Reasons for cancellation

There are a range of factors that influence decisions to cancel the uses of ADS. One of our most important findings is how often systems are cancelled because they are not as effective as expected. Another key finding is the significant role played by community mobilization and research, investigative reporting and legal action. 

Our findings demonstrate there are competing understandings, visions and politics surrounding the use of ADS.

a table showing the factors influencing the decision to cancel and ADS system
There are a range of factors that influence decisions to cancel the uses of ADS systems. (Data Justice Lab), Author provided

Hopefully, our recommendations will lead to increased civic participation and improved oversight, accountability and harm prevention.

In the report, we point to widespread calls for governments to establish resourced ADS registers as a basic first step to greater transparency. Some countries such as the U.K., have stated plans to do so, while other countries like Canada have yet to move in this direction.

Our findings demonstrate that the use of ADS can lead to greater inequality and systemic injustice. This reinforces the need to be alert to how the use of ADS can create differential systems of advantage and disadvantage.

Accountability and transparency

ADS need to be developed with care and responsibility by meaningfully engaging with affected communities. There can be harmful consequences when government agencies do not engage the public in discussions about the appropriate use of ADS before implementation.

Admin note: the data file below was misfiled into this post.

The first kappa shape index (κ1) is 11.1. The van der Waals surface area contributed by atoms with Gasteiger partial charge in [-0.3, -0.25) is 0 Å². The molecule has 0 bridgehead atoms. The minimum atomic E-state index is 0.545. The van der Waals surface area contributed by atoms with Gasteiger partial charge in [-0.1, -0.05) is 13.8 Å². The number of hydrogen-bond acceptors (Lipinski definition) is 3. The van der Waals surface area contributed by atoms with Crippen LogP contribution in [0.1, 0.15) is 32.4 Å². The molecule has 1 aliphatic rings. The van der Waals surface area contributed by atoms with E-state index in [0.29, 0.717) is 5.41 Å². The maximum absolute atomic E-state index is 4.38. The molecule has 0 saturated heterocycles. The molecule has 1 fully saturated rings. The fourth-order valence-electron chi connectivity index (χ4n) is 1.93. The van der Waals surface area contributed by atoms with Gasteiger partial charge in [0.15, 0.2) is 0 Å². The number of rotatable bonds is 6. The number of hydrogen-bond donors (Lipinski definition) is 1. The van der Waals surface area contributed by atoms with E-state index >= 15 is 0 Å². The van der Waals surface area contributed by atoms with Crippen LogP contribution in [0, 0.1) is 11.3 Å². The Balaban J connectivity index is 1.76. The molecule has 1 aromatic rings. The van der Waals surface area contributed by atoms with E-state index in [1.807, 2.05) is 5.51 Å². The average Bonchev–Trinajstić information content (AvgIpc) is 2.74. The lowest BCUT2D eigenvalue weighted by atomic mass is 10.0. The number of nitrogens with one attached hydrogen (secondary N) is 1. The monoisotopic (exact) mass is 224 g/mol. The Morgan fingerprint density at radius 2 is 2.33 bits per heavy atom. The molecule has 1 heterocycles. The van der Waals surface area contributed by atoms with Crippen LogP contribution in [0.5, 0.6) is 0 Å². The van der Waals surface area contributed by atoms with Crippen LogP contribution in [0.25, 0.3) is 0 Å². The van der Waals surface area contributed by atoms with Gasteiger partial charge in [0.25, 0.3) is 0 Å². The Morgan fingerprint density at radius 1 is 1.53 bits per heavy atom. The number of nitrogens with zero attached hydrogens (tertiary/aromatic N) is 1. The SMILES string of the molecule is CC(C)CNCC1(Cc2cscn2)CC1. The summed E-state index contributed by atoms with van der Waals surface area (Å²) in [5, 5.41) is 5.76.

This engagement should include the option for community members to decide areas where they do not want ADS to be used. Examples of good government practice can include taking the time to ensure independent expert reviews and impact assessments that focus on equality and human rights are carried out. 

a list of recommendations for governments using ADS systems
Governments can take several different approaches to implement ADS systems in a more accountable manner.(Data Justice Lab), Author provided

We recommend strengthening accountability for those wanting to implement ADS by requiring proof of accuracy, effectiveness and safety, as well as reviews of legality. At minimum, people should be able to find out if an ADS has used their data and, if necessary, have access to resources to challenge and redress wrong assessments. 

There are a number of cases listed in our report where government agencies’ partnership with private companies to provide ADS services has presented problems. In one case, a government agency decided not to use a bail-setting system because the proprietary nature of the system meant that defendants and officials would not be able to understand why a decision was made, making an effective challenge impossible. 

Government agencies need to have the resources and skills to thoroughly examine how they procure ADS systems.

A politics of care

All of these recommendations point to the importance of a politics of care. This requires those wanting to implement ADS to appreciate the complexities of people, communities and their rights.